Guitarist Bill Nelson’s trajectory has been eclectic and multi faceted – singer, guitarist, songwriter, producer, painter, video artist, writer to name but a few. After folding his 70s band ‘Be-Bop Deluxe’, he created ‘Red Noise’ (which the Harvest label insisted on calling ‘Bill Nelson’s Red Noise’) and released the excellent ‘Sound on Sound’ in 1979. When it came to its follow up, which was a more experimental and solo project rather than a band effort, Harvest balked and refused to release it. It finally saw the light of day in 1981, after protracted negotiations , the creation of his own Cocteau label, and a licensing deal with Mercury. Nelson was understandably vexed, voicing his frustrations in the sleeve notes, but ‘Quit Dreaming and Get on the Beam’ was at last out there.

Music was moving so fast back then, that maybe he felt the delay had cruelly robbed him of innovation, allowing other acts to catch up. In retrospect such fears were unfounded, as it still sounds quite unlike anything else. The album opens with ‘Banal’, a sentiment he evidently strongly felt, that we can all identify with today, “Every song I hear seems to sound the same, every face I see seems to say to me… Banal”. My memory of 1981 is anything but banal, and equally this song is a belter with it’s descending chugging riff counterpointed by an ascending wailing guitar. It’s songwriting as idiosyncratic and singular as Eno’s pop trilogy of albums, seeming to follow only its own rules.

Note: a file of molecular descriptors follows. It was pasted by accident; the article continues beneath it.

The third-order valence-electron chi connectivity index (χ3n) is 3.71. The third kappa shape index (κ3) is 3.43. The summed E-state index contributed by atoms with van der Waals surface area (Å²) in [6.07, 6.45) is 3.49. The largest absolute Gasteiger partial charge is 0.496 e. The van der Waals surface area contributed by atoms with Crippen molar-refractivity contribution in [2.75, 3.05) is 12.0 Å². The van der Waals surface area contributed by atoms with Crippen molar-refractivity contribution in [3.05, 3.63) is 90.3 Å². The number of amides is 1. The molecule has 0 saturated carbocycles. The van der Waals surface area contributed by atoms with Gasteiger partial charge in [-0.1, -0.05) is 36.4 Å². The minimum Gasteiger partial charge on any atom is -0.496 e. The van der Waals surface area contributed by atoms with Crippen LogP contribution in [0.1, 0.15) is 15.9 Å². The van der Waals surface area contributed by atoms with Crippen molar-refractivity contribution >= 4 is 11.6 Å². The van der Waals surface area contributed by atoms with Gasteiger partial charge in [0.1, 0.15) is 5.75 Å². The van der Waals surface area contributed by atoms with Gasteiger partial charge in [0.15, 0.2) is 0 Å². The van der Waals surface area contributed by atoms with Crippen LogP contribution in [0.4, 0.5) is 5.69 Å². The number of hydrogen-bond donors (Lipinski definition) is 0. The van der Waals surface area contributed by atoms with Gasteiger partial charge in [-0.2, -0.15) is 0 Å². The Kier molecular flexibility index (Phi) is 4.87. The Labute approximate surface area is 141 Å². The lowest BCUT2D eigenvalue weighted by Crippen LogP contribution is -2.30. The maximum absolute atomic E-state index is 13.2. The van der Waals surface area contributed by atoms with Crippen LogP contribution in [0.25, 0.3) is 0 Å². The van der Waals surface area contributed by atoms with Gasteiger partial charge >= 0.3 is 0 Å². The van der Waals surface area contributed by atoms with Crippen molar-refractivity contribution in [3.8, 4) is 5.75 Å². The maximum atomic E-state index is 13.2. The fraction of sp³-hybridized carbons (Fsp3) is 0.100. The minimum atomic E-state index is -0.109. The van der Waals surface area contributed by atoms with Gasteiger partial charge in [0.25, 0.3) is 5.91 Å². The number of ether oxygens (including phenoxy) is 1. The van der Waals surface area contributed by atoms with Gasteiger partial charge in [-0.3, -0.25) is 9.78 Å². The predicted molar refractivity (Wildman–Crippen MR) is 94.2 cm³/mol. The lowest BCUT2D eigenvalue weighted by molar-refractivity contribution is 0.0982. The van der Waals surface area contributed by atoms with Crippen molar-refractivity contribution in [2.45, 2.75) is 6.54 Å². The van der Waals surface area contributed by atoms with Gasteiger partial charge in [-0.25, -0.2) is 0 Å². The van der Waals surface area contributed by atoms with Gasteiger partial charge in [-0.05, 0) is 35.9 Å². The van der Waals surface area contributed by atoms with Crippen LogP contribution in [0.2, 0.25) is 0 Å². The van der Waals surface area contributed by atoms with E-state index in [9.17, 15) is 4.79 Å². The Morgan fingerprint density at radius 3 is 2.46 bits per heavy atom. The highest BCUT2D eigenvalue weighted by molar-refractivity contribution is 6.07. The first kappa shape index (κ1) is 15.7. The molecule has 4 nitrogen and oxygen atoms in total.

Be-Bop Deluxe’s later work had embraced the synth ahead of the game, so Nelson effortlessly merged the electronics into his signature guitar sound with an adroitness worthy of ‘Ultravox!’ or ‘The Human League’. Such as on the delightfully jerky ‘False Alarms’, where Pink Floyd’s ‘Money’ meets Split Enz in an underwater elevator, or ‘UHF’ with its John Foxx camp coldness underpinned by squidgy Devo synths. ‘Youth of Nation on Fire’ sounds like Can, if Paul McCartney had sat in between takes of ‘Coming Up’.

Some overtly pop/rocky numbers also feature (‘A Kind of Loving’, ‘Decline and Fall’) but they are of the highest calibre; catchy, driving, hit-single material even.

Things terminate with the title track, oddly reminiscent of  Daevid Allen’s ‘Now is the Happiest Time of Your Life’, if Ultravox! had been at the controls. Like Eno, Bill Nelson went on to immerse himself in the ambient and esoteric, to great effect and success, but like Eno, I find his period spent flirting with electronic quirky pop to be the most beguiling.